British Columbia

Health official issues opioid warning ahead of music festival season

Island Health's chief medical officer says the use of fentanyl and other opioids could intrude on this summer’s festival scene.

‘Being resuscitated is probably not one of the experiences you’re seeking,’ says health expert

Island Health officials say opioid use could intrude on this summer's music festivals. (Rob Loud)

Ecstasy and cocaine are just some of the party drugs you might find at a music festival. 

But Vancouver Island's chief medical officer is warning that the use of fentanyl and other opioids could intrude on this summer's festival scene.

Dr. Richard Stanwick says "the potential for harm is probably greater" given how accessible and "horribly toxic" fentanyl has become. 

'Up to 100 times stronger'

Fentanyl is a powerful opioid used to manage pain, and is "up to 100 times stronger" than other opioids like morphine and codeine, according to the Centre of Addiction and Mental Health's website. 

Fentanyl is up to 100 times stronger than other opioids, like codeine and morphine. (Mark Lennihan/Associated Press)

Stanwick says drug users are often unaware that fentanyl is mixed with other harmful drugs, like cocaine and heroin, which can lead to potentially fatal overdoses. 

Identify the first aid tent 

Stanwick said the use of fentanyl "hasn't relented," which is why the health authority is asking festival-goers who plan to use drugs to find the first aid tent, and get their drugs tested if the service is available at the event. 

"You want to go to music festivals for the experience," he added. "Being resuscitated is probably not one of the experiences you're seeking."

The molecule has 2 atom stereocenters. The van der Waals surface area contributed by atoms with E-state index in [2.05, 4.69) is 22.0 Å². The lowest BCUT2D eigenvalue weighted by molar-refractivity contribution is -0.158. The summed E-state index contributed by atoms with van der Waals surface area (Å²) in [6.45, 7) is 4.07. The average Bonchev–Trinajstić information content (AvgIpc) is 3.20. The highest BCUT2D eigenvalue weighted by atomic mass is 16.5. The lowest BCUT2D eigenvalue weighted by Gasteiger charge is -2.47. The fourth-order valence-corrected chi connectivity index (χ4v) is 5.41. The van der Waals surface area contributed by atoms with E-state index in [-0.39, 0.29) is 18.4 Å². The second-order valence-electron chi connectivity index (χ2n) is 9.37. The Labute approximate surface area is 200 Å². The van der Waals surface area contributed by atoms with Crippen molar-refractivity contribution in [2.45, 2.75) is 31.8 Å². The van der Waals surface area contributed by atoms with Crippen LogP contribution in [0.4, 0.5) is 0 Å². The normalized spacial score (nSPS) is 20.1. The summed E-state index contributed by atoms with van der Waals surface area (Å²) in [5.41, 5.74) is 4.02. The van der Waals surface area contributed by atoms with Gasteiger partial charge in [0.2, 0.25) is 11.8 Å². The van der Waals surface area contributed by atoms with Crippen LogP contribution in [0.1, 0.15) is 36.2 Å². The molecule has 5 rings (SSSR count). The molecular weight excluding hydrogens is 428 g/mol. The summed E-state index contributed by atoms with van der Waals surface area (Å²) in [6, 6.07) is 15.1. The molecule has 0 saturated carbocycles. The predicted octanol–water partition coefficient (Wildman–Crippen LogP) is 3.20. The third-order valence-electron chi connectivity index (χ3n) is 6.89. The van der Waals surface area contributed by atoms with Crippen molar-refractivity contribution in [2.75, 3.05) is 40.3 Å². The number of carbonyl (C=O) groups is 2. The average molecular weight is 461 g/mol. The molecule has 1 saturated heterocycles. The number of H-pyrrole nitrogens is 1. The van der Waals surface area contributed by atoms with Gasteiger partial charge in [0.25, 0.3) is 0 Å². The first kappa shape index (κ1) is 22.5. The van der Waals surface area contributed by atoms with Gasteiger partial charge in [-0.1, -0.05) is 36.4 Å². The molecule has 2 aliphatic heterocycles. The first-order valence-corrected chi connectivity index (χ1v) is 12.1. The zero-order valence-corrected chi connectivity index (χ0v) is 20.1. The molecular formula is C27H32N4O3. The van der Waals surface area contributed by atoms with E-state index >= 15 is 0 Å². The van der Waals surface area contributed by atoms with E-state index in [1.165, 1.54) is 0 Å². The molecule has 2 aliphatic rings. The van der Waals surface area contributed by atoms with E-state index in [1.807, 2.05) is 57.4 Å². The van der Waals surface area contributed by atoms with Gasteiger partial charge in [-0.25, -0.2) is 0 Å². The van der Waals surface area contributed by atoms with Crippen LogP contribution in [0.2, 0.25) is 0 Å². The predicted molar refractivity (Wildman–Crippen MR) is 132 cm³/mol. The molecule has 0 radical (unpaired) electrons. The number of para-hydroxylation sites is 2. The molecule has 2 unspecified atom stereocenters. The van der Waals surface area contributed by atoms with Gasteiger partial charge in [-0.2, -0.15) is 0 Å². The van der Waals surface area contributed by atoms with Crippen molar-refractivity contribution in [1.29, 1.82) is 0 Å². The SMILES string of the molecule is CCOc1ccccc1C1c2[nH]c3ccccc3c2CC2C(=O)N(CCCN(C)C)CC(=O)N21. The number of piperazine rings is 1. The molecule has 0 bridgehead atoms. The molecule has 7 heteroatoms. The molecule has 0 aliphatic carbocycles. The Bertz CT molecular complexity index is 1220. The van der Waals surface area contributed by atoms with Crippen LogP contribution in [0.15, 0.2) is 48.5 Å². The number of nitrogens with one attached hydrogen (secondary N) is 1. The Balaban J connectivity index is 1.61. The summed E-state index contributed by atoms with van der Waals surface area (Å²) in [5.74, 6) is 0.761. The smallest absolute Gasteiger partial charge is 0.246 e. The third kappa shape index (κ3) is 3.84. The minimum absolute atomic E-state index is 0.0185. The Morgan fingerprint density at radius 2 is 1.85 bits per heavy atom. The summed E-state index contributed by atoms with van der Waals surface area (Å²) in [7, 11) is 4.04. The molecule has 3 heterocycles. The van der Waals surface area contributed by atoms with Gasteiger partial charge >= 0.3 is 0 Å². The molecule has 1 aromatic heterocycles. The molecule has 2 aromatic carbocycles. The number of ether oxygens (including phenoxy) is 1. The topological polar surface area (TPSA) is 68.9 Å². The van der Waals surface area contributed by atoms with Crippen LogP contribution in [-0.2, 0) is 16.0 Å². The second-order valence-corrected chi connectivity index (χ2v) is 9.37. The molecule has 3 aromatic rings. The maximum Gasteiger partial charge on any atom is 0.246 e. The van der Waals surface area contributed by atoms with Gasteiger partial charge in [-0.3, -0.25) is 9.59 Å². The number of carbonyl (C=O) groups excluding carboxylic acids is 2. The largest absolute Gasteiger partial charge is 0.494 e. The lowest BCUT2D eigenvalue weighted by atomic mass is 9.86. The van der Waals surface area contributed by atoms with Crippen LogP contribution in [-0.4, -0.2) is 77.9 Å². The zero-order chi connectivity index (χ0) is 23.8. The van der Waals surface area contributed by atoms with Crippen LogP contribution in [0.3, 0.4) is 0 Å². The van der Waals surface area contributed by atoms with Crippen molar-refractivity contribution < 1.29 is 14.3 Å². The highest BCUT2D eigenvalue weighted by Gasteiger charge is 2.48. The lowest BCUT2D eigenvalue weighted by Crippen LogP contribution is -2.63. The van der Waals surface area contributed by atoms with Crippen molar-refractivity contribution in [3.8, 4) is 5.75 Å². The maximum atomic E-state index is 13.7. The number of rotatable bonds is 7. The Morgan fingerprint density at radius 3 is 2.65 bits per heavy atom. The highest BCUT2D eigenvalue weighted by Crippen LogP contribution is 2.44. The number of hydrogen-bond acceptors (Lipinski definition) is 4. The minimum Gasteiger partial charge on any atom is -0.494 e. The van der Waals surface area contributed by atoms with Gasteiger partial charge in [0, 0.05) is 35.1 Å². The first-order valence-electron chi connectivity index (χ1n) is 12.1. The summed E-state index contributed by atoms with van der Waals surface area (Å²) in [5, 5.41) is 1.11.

Stanwick said he and the Island Health authority are encouraging festival organizers to make sure that harm reduction supplies are available, and that first aid tents are highly visible. 

Kaitlyn Nohr, the director of Wild Collaborative Harm Reduction, said her safety team will be on the ground at Victoria-area events like the Phillips Backyard Weekender happening next month.

 A table will be set up with educational materials and there will be a "sanctuary" space for people who need some peace and quiet, she said. 

Her team will walk around the venues to check in with festival-goers and offer them information. Naloxone kits will also be available. 

More people seeking help

Nohr said she has noticed more people this year approaching her team to ask for information about drug use and overdose prevention; they are largely curious about how to tell when someone has overdosed. 

Stanwick agrees that while fentanyl use remains problematic, there are also more people who are adept at using life-saving tools such as naloxone.

Naloxone kits are easily accessible and everyone should learn how to use them, says Dr. Stanwick from Island Health. (Flora Pan/CBC)

"It's become mainstream," he said, adding that he expects a lot of people at this summer's festivals will be carrying naloxone kits.

Nohr reminds music-lovers to remember to eat, drink, sleep, and "look out for one another."

Signs that a person has overdosed include slow or no breathing, blue lips and fingertips, and pinpoint pupils or clammy skin, according to Island Health. 


Adam van der Zwan is a journalist for CBC, based in Victoria, B.C. You can send him a news tip at


To encourage thoughtful and respectful conversations, first and last names will appear with each submission to CBC/Radio-Canada's online communities (except in children and youth-oriented communities). Pseudonyms will no longer be permitted.

By submitting a comment, you accept that CBC has the right to reproduce and publish that comment in whole or in part, in any manner CBC chooses. Please note that CBC does not endorse the opinions expressed in comments. Comments on this story are moderated according to our Submission Guidelines. Comments are welcome while open. We reserve the right to close comments at any time.

Become a CBC Member

Join the conversation  Create account

Already have an account?